3G – I need to look at the fundamentals because I choose shares which are 3G as in great growth, great story, great chart. If a share is not 3G I am not interested. Subscribers often mention shares to me. I take a look, if it is not 3G, I am not interested.
Benchmark stocks – using the techniques described above I make lists of stocks which I like and from which I make recommendations. This list has become long over the years so I have pruned it back to a hard core of indices, cryptos, ETFs and shares which I called my benchmarks. I look through this at least at monthly intervals or even more frequently as a way of taking soundings on the health of the stock market. On 6 December 2021, before I had my benchmark list but something similar, I looked and was horrified to find how many shares were trending lower. I alerted subscribers and even suggested going 100 per cent liquid. I repeated this message on 6 January 2022 since when markets have been having a torrid time.
Indicators – indicators can be almost anything. I have ones that I use that work well for me. These include moving averages (see below), trend line breaks (see below), Coppock (see below) and the balance of shares and other financial instruments in my benchmark list looking positive v those looking negative. I also have what you could call bellwether stocks. OGIG, an ETF which holds a cross-section of exciting technology shares is a bellwether stock. Another one is Polar Capital Technology, an actively managed technology-focused investment trust, which is charted below. As you can see the shares had a spectacular bull market and are now falling after a rally attempt. The Coppock indicator for PCT is falling and has just become negative.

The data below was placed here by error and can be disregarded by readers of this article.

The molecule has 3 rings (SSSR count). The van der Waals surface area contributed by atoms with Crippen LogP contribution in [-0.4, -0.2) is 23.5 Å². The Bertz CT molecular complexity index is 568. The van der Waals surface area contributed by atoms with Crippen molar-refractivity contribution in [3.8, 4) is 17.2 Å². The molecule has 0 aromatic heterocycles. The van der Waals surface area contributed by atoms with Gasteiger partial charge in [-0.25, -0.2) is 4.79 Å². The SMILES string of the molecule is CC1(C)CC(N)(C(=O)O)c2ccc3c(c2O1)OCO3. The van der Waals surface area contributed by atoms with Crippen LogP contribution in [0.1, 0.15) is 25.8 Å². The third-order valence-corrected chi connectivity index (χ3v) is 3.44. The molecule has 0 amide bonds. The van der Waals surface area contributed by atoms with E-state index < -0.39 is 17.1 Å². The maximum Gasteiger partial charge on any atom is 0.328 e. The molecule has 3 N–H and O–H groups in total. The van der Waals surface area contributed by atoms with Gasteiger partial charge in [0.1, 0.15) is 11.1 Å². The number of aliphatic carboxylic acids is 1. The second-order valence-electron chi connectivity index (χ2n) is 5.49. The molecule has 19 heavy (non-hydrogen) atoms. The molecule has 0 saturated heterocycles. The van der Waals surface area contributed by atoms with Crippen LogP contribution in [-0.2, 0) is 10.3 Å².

Coppock indicators – Coppock uses somewhat complicated mathematics to measure momentum for an index, a share, a cryptocurrency or anything where prices change. It only measures momentum so if the rise is losing momentum Coppock may turn down even while the shares or index is still rising. The creator, Edwin Coppock, believed that fund flows into institutions meant that the long term trend in shares was up. His indicator was designed to help institutions time their buying better by showing when the decline had been significant (as demonstrated by the indicator becoming negative) and when they should start buying again (shown by the indicator turning higher). It has an extraordinary record for changing direction close to the bottom of bear markets. I am using it for all sorts of things now and we will see how useful it can be.
Moving averages – this is a technique for smoothing out share price movements so that the daily noise is eliminated from the chart. A favourite way to use to moving averages is to use two, one shorter than the other. When the shorter term moving average crosses up through a rising longer term moving average that is a golden cross buy signal and vice versa for falling averages where the crossing point is known as a dead cross. There are millions of possibilities for which moving average to use depending on the time scale of your investment horizons. I am a long-term investor so I use weighted five and nine month moving averages which work for me and deliver timely signals.